- The former AEA carrier group meanwhile have seen passenger numbers virtually static with annual average growth of 1%.
- The three main network carrier groups (IAG, Air France-KLM and LHAG) have seen no growth in intra-European passenger traffic after accounting for acquisitions; but their LCC subsidiaries and affiliates have been increasing capacity at a compound annual rate of over 10% in the past five years, albeit from low bases.
- Traditional charters have seen their business decline by about a third over this period.
There is a tendency to overestimate how quickly rationalisation of this market will occur. Different airline models will continue to co-exist, but there are clear trends as to the dominant LCC model increasing its market share at the expense of the network carriers’ short haul operations, while two of their low cost subsidiaries appear to be vulnerable.
The most definite indication of the future comes from the firm order book — approximately 1,600 narrow bodies as at the end of 2015.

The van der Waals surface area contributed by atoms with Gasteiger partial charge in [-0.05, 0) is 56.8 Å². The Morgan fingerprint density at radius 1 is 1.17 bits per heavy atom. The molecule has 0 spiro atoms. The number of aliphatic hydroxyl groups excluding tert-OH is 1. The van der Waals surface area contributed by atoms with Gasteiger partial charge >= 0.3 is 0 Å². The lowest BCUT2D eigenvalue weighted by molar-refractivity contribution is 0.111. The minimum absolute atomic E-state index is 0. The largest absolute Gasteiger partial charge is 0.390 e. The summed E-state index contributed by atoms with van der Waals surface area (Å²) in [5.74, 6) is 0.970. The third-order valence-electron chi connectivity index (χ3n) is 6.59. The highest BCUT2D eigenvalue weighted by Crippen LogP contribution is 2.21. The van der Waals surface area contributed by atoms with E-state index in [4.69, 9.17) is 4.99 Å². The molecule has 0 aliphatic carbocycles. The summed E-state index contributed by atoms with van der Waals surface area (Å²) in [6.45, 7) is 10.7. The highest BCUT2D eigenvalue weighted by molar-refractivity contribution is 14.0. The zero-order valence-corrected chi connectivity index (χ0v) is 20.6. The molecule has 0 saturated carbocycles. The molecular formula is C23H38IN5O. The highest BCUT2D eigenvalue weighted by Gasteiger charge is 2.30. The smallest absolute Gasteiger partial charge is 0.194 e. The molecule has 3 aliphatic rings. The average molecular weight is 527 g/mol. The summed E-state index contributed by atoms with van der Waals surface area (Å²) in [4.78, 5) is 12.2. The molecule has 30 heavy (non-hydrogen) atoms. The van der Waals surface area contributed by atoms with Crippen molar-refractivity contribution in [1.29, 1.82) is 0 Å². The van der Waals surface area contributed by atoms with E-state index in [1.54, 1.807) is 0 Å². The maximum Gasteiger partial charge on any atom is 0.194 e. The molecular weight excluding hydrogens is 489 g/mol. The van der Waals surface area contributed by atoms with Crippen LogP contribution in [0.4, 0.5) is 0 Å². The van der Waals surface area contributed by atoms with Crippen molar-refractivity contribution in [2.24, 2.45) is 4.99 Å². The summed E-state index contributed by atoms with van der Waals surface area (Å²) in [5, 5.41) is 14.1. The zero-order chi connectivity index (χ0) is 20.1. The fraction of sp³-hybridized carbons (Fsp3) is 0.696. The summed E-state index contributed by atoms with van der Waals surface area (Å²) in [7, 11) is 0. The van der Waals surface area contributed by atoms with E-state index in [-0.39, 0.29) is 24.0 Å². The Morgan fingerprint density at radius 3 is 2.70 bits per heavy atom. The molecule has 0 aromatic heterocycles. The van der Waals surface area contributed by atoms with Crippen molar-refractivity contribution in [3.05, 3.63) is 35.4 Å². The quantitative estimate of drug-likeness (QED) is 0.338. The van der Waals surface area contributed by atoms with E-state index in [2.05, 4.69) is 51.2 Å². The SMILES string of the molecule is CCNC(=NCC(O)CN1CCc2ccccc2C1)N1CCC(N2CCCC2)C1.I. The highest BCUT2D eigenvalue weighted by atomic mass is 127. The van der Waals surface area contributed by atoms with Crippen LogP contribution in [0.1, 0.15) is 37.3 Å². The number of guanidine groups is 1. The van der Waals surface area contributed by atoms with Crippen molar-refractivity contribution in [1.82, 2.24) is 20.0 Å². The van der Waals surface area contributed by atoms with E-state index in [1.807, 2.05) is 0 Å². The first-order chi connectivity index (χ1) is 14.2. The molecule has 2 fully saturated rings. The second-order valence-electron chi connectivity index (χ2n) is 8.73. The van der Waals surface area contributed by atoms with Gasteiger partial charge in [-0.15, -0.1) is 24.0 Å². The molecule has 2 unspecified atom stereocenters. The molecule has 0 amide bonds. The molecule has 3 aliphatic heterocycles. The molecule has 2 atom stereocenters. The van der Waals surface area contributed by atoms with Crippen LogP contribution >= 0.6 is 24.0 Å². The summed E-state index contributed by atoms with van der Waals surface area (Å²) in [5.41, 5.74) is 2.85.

- The main LCCs account for 55%.
- The three network carriers, 12%.
- The LCC Subsidiaries of the network carriers, 6%.
- Charters, 6%.
- Others, 21% (of which THY accounts for nearly 11%).
We have generated a traffic forecast for the “core” intra-European market based on the explicit fleet expansion plans of the main LCCs, the three network carriers and their three LCC subsidiaries. To focus the analysis, we have only used the fleet plans of the most significant players for the period to 2022: the LCCs (Ryanair, easyJet, Wizz and norwegian); the Network carriers (IAG, Lufthansa and Air France-KLM); and the LCC subsidiaries/affiliates (Vueling, Transavia and Eurowings). Note that all the numbers quoted below refer only to the intra-European operations of this core group (estimated to account for about 80% of total intra-European traffic).